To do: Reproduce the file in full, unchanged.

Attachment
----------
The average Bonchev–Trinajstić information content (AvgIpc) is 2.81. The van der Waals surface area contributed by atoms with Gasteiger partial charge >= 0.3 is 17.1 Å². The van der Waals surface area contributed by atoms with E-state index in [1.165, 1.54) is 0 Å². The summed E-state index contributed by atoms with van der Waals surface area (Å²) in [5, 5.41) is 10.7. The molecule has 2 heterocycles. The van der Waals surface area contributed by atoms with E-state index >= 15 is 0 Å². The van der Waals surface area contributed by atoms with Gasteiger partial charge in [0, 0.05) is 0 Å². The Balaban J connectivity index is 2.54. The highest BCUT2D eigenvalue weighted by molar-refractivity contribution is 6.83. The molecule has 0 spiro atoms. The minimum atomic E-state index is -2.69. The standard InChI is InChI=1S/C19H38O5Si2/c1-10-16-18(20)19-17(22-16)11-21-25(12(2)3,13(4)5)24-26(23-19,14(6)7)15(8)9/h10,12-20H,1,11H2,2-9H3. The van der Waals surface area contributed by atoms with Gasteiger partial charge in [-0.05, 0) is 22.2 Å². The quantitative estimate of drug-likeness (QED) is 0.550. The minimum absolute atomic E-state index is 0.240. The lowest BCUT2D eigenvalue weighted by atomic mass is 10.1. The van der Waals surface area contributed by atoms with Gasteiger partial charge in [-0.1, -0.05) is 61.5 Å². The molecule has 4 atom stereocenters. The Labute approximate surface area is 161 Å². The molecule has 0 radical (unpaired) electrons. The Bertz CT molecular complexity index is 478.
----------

The average Bonchev–Trinajstić information content (AvgIpc) is 2.81. The van der Waals surface area contributed by atoms with Gasteiger partial charge >= 0.3 is 17.1 Å². The van der Waals surface area contributed by atoms with E-state index in [1.165, 1.54) is 0 Å². The summed E-state index contributed by atoms with van der Waals surface area (Å²) in [5, 5.41) is 10.7. The molecule has 2 heterocycles. The van der Waals surface area contributed by atoms with E-state index >= 15 is 0 Å². The van der Waals surface area contributed by atoms with Gasteiger partial charge in [0, 0.05) is 0 Å². The Balaban J connectivity index is 2.54. The highest BCUT2D eigenvalue weighted by molar-refractivity contribution is 6.83. The molecule has 0 spiro atoms. The minimum atomic E-state index is -2.69. The standard InChI is InChI=1S/C19H38O5Si2/c1-10-16-18(20)19-17(22-16)11-21-25(12(2)3,13(4)5)24-26(23-19,14(6)7)15(8)9/h10,12-20H,1,11H2,2-9H3. The van der Waals surface area contributed by atoms with Gasteiger partial charge in [-0.05, 0) is 22.2 Å². The quantitative estimate of drug-likeness (QED) is 0.550. The minimum absolute atomic E-state index is 0.240. The lowest BCUT2D eigenvalue weighted by atomic mass is 10.1. The van der Waals surface area contributed by atoms with Gasteiger partial charge in [-0.1, -0.05) is 61.5 Å². The molecule has 4 atom stereocenters. The Labute approximate surface area is 161 Å². The molecule has 0 radical (unpaired) electrons. The Bertz CT molecular complexity index is 478.